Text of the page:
Anne van Kesteren


Some time ago I wrote an article for Dev.Opera: Improve your forms using HTML5! Recently this article got dugg. It seems that we, the WHATWG, should work a bit on our message as Ian mentioned on IRC. It seems that people either didn’t really get it (saying it should be done in CSS instead) or complained about the syntax. Complaining about the syntax seems rather silly to me. If you’re dealing with HTML you have to accept such input anyway, whether it pleases you or not. It’s like telling someone how they should write their CSS (putting a newline after each property declaration), because doing otherwise makes it harder to read for you or something. You might think it’s slightly more complicated than the equivalent XML syntax, but then you probably never looked into the internal subset. Pretty cool I got dugg though, although it did ring a bell.


  1. "I can make a blog post making up HTML attributes I think we should have, but that doesn't mean everyone's going to come around and adopt them. What a total noob."

    Yeah, Anne! You noob!

    Posted by paul haine at

  2. Wow. A lot of people is to low on knowledge to read slightly technical articles. I honestly had no idea that there was so much misinterpretation about what you guys do. I almost feel sad reading the comments.

    What almost is more concerning is the fact that the stupid comments are dug, while those who make sense and understand the surroundings of the matter are buried. Digg is fading away towards stupidity.

    Posted by Henrik Lied at

  3. Most of the commenters seem to have done nothing except for a quick glance at the code examples. Then, after thinking about it for about a second, concluded it was merely a sort of hook for CSS. I don't think I know how to respond to that. I think I pity them.

    Posted by Frenzie at

  4. I don't think I know how to respond to that. I think I pity them.

    I think I agree.

    Posted by Henrik Lied at

  5. And, just how does The WHAT WG propose marketing its products?

    Posted by Sean Fraser at

  6. Omitting quotes may be legal, but it trips over a nerve. It's like the flamewars that erupt over the correct place for an opening { in C or Java. Some people like it on the same line as the function declaration, some people like it on its own. You don't see code that does it differently from your code very often. When you do, it looks tremendously alien.

    It's the same way with quotes. You may like them omitted, but a lot of people have trained themselves to always put them in. The fact that they are not there has blinded them to the tightness and elegance of your mark-up.

    Posted by Leons Petrazickis at

  7. I'm sorry to be pedantic, but the term is "dugg," not "digged." Otherwise, it's pretty cool and I feel bad about the wrongful criticism you're getting.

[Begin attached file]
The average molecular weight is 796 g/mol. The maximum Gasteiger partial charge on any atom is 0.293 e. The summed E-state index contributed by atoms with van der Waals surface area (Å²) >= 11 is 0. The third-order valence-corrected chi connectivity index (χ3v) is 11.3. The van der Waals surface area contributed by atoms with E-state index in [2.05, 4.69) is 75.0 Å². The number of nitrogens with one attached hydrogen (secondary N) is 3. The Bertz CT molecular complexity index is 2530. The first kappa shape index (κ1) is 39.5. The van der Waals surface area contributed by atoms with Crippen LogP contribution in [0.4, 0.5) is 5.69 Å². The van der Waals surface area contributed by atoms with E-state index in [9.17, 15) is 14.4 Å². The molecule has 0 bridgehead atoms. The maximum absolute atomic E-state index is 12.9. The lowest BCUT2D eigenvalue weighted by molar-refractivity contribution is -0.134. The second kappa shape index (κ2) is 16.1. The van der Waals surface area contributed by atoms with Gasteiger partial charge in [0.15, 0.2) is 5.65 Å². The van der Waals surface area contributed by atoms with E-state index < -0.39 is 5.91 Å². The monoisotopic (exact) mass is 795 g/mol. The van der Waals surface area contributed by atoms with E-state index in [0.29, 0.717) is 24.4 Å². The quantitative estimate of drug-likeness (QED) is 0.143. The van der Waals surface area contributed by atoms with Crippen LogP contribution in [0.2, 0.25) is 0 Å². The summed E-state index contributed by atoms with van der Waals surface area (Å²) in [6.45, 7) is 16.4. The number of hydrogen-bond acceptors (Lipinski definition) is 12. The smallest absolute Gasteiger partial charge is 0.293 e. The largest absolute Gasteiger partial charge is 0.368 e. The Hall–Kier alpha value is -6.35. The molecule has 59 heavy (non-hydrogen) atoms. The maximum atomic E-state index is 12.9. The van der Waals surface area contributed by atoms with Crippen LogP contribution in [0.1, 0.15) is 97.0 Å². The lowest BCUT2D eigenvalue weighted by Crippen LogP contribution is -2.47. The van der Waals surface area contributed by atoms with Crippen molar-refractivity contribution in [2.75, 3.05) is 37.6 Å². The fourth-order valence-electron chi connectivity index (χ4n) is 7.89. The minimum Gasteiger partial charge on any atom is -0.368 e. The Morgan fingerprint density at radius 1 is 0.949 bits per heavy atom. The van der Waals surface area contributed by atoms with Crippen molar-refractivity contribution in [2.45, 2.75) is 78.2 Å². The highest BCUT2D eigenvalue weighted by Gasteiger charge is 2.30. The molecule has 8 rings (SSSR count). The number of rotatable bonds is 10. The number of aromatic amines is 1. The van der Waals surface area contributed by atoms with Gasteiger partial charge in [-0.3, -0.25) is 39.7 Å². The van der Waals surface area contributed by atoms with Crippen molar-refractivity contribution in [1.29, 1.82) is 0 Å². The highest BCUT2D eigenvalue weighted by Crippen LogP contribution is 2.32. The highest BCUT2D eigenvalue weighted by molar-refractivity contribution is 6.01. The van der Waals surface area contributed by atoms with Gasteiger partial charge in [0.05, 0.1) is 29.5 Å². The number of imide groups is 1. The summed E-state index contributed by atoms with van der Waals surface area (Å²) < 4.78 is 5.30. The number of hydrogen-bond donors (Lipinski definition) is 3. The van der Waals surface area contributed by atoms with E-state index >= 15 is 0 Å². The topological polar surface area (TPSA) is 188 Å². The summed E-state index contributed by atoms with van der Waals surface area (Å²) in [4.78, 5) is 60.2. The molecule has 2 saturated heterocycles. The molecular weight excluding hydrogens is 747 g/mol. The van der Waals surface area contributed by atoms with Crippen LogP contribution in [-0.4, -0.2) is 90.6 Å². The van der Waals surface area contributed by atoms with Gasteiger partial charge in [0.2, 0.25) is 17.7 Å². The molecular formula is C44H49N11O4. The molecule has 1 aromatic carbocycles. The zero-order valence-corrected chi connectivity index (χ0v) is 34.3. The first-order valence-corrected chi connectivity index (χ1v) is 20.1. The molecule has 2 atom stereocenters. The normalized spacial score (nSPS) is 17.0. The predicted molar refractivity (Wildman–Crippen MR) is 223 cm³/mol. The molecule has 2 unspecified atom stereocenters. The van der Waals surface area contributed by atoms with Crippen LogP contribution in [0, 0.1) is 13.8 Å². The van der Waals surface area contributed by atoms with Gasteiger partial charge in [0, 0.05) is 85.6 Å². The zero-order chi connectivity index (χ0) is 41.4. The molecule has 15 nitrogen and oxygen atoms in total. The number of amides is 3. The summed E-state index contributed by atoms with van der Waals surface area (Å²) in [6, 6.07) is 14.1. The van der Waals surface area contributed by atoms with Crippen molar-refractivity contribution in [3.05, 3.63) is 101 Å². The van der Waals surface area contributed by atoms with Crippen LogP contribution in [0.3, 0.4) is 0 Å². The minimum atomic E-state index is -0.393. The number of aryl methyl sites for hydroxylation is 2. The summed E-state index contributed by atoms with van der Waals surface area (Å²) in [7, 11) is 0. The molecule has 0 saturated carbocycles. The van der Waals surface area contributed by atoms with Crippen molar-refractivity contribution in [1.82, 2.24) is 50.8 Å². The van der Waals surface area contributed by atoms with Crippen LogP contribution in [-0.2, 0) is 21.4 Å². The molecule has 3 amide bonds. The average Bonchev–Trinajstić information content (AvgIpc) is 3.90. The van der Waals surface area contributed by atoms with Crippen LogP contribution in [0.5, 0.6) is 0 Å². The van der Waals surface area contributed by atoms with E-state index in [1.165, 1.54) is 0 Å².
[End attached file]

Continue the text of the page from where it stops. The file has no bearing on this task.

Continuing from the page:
Posted by Asher Gabara at

  8. Interesting, huh? Back in 2003 it was considered a major breakthrough to convince the web development world (including the amateurs) that xhtml and css were worthwhile investments of one's time... and now they truly have forgotten about anything good the past technologies had in the first place. It's pretty sad to see that they're so sheepish and need to be led through marketing..

    Posted by Rahul at

  9. I do agree though that adding quotes around your attributes is just good style. It has nothing to do with XHTML. Just imagine what would happen if you ask an intern to update the text of the submit button from React! to React now!

    Unless your point is to show how tight you can write HTML5, just write your examples in the way your target audience expects them. The more you reach out to your audience, the more they will get the message.

    Posted by Sjoerd Visscher at

  10. What Sjoerd Visscher said. But I do too pity those commenters. I actually had to stop reading by comment number 10, because it was just getting too pathetic.

    Posted by Asbjørn Ulsberg at

  11. Hilarious. Website "designers" are the Golgafrinchan Telephone Sanitisers of the geek world.

    Posted by mattur at

  12. It's pretty funny that your detractors think you're unaware of the specs that you are helping to write. "Stick with CSS"... to... validate your forms? Interesting suggestion. :)

    That's a pretty cool example (though I don't care for the syntax), and I like how Opera has implemented the validation and the special UI for the field types (and the cute lil icons). Nice work.

    Posted by Doug Schepers at

  13. Well, there were some very strange responses as to what was CSS designed for amongst some other odd misconceptions, it certainly made me laugh. :)

    Posted by Robert Wellock at

  14. Great article.

    HTML 5 seems to be better than I expected!

    Posted by James John Malcolm at

  15. It was claimed that whole developers were waiting for improved HTML because strongly disliking XML and XHTML.

    Now, you can see the general receivement of the HTML 5 thing even for the supposed crucial part: that of web applications.

    It is true that some replies on Digg are misleading the spec, but you would be very, very far from claiming success for the HTML 5 spec once a "better message".

    Posted by Juan R. at